"I am extremely proud of how these Soldiers, mostly junior enlisted, carried themselves today, they were true professionals," he said. "I think we are out here to let people know that we are normal people and that we do support the communities where we serve."

Mormon's highlight of the event was meeting Rice, who the Soldiers met after the Challenge near Pebble Beach's practice green.

"Meeting her was very humbling and such an honor, especially because there were a couple of us that have been in the military since she was part of the administration," he said.

The military were continually honored themselves by the dozens of spectators, many of them veterans, that sought the troops to speak with them and shake their hands.

"It was very unique and humbling opportunity to go out and receive all the attention we did," said Mormon. "We were treated like celebrities, which is something that I did not expect. It was an outstanding opportunity for us to interact with the public and meet and greet people and show our support for the Monterey community."

PGA tournaments are run by community volunteers: marshals, concession workers, security, and other support staff. Local civic organizations receive donations from the PGA for the volunteers they provide. The Presidio's military volunteers participated under the direction of the Monterey Veterans Transition Center.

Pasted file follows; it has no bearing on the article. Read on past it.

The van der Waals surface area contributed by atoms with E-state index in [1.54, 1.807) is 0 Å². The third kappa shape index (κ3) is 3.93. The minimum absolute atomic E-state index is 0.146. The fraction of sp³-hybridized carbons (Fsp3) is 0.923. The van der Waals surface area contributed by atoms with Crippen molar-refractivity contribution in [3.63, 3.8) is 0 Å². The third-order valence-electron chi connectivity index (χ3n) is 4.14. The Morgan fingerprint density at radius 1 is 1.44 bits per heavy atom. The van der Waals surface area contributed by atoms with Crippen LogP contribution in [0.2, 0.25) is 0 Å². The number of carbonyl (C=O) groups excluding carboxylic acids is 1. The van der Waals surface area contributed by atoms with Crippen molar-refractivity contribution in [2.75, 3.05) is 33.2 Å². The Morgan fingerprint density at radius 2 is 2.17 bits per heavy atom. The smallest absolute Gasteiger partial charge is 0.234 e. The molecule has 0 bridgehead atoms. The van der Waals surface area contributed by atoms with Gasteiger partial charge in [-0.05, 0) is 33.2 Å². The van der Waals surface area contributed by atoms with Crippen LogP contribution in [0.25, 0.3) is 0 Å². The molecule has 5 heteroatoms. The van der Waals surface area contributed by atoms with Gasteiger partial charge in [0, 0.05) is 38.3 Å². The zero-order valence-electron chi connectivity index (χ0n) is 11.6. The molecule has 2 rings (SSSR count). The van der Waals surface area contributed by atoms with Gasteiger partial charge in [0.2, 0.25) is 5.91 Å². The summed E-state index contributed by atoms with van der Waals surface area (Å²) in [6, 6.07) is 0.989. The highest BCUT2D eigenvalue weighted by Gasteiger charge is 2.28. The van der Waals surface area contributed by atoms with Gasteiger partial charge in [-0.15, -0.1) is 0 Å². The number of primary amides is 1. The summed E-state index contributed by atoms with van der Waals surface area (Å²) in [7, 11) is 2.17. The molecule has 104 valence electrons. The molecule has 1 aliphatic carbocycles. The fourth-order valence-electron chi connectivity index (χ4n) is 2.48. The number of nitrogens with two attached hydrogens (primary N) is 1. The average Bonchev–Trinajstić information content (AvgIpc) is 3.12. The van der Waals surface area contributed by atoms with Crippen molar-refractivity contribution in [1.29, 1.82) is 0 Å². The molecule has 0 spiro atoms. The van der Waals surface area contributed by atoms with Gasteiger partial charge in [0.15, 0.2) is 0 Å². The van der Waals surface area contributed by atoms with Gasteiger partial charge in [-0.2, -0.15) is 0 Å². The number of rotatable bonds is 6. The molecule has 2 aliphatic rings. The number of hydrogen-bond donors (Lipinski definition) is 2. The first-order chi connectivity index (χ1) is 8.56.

Most of the service members volunteering at the AT&T Pebble Beach Pro-Am have arrived at the Presidio of Monterey but are waiting for their language class to begin.

"I'm here to help the VTC," said Marine Corps Pfc. Emma White, whose Persian Farsi class starts in late February. "I think it's pretty cool to work with them because eventually I will be a veteran as well. It's nice to be able to give back to them."

USMC Pfc. Kamil Midura was glad to be anywhere but home in early February as he toiled in a concession tent at Monterey Peninsula Country Club, one of three courses used in the tournament.

"I'm very happy to be out here in Monterey and I'm looking to give back," he said. "New York is a dreary place in the winter. Here everything's lively."

Lively was the word for Barnes and his fellow Soldiers at the Celebrity Challenge when Larry the Cable Guy's second shot on the first hole came zooming towards them.

"It came flying, missing the fairway, then it hit the path and actually hit a couple of us," Barnes said of just one of the stories he would bring back to the Presidio barracks.

"When I go back and I tell people about this I am definitely going to rub it in a bit. This is something that most people will never be able to do," the Utah National Guardsman said "I mean, we were able to walk out onto the course and were escorted right up there with the celebrities, almost nobody gets that experience."

From Barnes and his group hobnobbing with Hollywood golfers to the numerous volunteers contributing to the six-day PGA tournament, many stories were shared back at the Presidio. Maybe those stories will inspire other service members to be part of the action in 2018, for the 71st Pebble Beach Pro-Am golf tournament at the 99-year old Pebble Beach Golf Links.